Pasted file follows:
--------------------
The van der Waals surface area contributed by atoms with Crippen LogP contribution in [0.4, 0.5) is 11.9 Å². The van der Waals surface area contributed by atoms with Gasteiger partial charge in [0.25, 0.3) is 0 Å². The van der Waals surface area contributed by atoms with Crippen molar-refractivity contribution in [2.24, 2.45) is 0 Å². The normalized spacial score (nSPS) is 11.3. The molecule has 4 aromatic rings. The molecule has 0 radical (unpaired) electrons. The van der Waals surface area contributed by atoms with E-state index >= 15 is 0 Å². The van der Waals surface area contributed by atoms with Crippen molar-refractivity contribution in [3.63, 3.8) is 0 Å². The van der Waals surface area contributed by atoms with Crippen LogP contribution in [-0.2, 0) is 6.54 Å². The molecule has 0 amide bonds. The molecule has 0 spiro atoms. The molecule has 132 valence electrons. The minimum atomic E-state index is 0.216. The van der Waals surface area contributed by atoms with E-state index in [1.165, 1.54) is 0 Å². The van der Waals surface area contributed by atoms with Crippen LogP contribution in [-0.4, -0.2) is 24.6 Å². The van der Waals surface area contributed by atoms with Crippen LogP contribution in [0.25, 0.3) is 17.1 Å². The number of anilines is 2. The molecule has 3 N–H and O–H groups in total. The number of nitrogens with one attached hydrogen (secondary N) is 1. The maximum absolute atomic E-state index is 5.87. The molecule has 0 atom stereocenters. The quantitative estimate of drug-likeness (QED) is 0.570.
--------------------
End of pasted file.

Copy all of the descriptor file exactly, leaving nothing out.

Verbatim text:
The van der Waals surface area contributed by atoms with Crippen LogP contribution in [0.4, 0.5) is 11.9 Å². The van der Waals surface area contributed by atoms with Gasteiger partial charge in [0.25, 0.3) is 0 Å². The van der Waals surface area contributed by atoms with Crippen molar-refractivity contribution in [2.24, 2.45) is 0 Å². The normalized spacial score (nSPS) is 11.3. The molecule has 4 aromatic rings. The molecule has 0 radical (unpaired) electrons. The van der Waals surface area contributed by atoms with E-state index >= 15 is 0 Å². The van der Waals surface area contributed by atoms with Crippen molar-refractivity contribution in [3.63, 3.8) is 0 Å². The van der Waals surface area contributed by atoms with Crippen LogP contribution in [-0.2, 0) is 6.54 Å². The molecule has 0 amide bonds. The molecule has 0 spiro atoms. The molecule has 132 valence electrons. The minimum atomic E-state index is 0.216. The van der Waals surface area contributed by atoms with E-state index in [1.165, 1.54) is 0 Å². The van der Waals surface area contributed by atoms with Crippen LogP contribution in [-0.4, -0.2) is 24.6 Å². The van der Waals surface area contributed by atoms with Crippen LogP contribution in [0.25, 0.3) is 17.1 Å². The number of anilines is 2. The molecule has 3 N–H and O–H groups in total. The number of nitrogens with one attached hydrogen (secondary N) is 1. The maximum absolute atomic E-state index is 5.87. The molecule has 0 atom stereocenters. The quantitative estimate of drug-likeness (QED) is 0.570.